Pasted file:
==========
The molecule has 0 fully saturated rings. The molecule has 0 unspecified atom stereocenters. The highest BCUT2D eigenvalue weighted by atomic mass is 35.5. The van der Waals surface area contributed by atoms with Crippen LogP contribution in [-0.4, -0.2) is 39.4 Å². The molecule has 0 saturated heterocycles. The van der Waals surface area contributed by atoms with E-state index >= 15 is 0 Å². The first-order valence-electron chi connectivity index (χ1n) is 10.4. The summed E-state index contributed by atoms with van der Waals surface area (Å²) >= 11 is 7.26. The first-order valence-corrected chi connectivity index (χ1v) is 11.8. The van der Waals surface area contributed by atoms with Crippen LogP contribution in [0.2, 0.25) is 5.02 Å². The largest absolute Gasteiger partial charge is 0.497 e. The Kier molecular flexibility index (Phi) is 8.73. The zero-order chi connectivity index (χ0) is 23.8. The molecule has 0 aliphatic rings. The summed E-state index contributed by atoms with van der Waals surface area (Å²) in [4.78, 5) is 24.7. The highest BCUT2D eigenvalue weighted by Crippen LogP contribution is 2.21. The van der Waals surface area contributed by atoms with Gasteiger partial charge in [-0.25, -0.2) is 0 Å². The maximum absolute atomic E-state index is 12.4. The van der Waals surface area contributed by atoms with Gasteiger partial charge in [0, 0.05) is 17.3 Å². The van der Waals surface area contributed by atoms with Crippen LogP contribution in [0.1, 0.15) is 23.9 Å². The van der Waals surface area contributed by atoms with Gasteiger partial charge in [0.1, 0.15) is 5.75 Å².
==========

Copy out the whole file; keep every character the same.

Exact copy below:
The molecule has 0 fully saturated rings. The molecule has 0 unspecified atom stereocenters. The highest BCUT2D eigenvalue weighted by atomic mass is 35.5. The van der Waals surface area contributed by atoms with Crippen LogP contribution in [-0.4, -0.2) is 39.4 Å². The molecule has 0 saturated heterocycles. The van der Waals surface area contributed by atoms with E-state index >= 15 is 0 Å². The first-order valence-electron chi connectivity index (χ1n) is 10.4. The summed E-state index contributed by atoms with van der Waals surface area (Å²) >= 11 is 7.26. The first-order valence-corrected chi connectivity index (χ1v) is 11.8. The van der Waals surface area contributed by atoms with Crippen LogP contribution in [0.2, 0.25) is 5.02 Å². The largest absolute Gasteiger partial charge is 0.497 e. The Kier molecular flexibility index (Phi) is 8.73. The zero-order chi connectivity index (χ0) is 23.8. The molecule has 0 aliphatic rings. The summed E-state index contributed by atoms with van der Waals surface area (Å²) in [4.78, 5) is 24.7. The highest BCUT2D eigenvalue weighted by Crippen LogP contribution is 2.21. The van der Waals surface area contributed by atoms with Gasteiger partial charge in [-0.25, -0.2) is 0 Å². The maximum absolute atomic E-state index is 12.4. The van der Waals surface area contributed by atoms with Gasteiger partial charge in [0, 0.05) is 17.3 Å². The van der Waals surface area contributed by atoms with Crippen LogP contribution in [0.1, 0.15) is 23.9 Å². The van der Waals surface area contributed by atoms with Gasteiger partial charge in [0.1, 0.15) is 5.75 Å².